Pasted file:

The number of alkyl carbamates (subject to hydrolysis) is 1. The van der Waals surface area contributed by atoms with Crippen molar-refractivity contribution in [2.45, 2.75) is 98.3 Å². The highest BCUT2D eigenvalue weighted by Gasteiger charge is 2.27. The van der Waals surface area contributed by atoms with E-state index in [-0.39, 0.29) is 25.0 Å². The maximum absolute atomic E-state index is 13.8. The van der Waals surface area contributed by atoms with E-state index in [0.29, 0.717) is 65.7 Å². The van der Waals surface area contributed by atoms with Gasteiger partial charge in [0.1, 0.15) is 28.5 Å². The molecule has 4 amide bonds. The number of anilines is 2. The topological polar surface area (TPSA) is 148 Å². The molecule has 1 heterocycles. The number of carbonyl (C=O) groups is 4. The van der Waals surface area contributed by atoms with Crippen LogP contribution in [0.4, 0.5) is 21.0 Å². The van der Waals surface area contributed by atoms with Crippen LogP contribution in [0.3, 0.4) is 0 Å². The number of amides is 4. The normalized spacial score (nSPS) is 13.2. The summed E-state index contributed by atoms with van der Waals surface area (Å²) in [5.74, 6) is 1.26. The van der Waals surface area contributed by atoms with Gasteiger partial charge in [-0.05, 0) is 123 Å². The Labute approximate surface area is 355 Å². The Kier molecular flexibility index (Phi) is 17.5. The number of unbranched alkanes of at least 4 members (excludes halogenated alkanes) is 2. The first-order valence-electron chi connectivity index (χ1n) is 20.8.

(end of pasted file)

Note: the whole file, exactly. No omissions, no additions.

The number of alkyl carbamates (subject to hydrolysis) is 1. The van der Waals surface area contributed by atoms with Crippen molar-refractivity contribution in [2.45, 2.75) is 98.3 Å². The highest BCUT2D eigenvalue weighted by Gasteiger charge is 2.27. The van der Waals surface area contributed by atoms with E-state index in [-0.39, 0.29) is 25.0 Å². The maximum absolute atomic E-state index is 13.8. The van der Waals surface area contributed by atoms with E-state index in [0.29, 0.717) is 65.7 Å². The van der Waals surface area contributed by atoms with Gasteiger partial charge in [0.1, 0.15) is 28.5 Å². The molecule has 4 amide bonds. The number of anilines is 2. The topological polar surface area (TPSA) is 148 Å². The molecule has 1 heterocycles. The number of carbonyl (C=O) groups is 4. The van der Waals surface area contributed by atoms with Crippen LogP contribution in [0.4, 0.5) is 21.0 Å². The van der Waals surface area contributed by atoms with Crippen LogP contribution in [0.3, 0.4) is 0 Å². The number of amides is 4. The normalized spacial score (nSPS) is 13.2. The summed E-state index contributed by atoms with van der Waals surface area (Å²) in [5.74, 6) is 1.26. The van der Waals surface area contributed by atoms with Gasteiger partial charge in [-0.05, 0) is 123 Å². The Labute approximate surface area is 355 Å². The Kier molecular flexibility index (Phi) is 17.5. The number of unbranched alkanes of at least 4 members (excludes halogenated alkanes) is 2. The first-order valence-electron chi connectivity index (χ1n) is 20.8.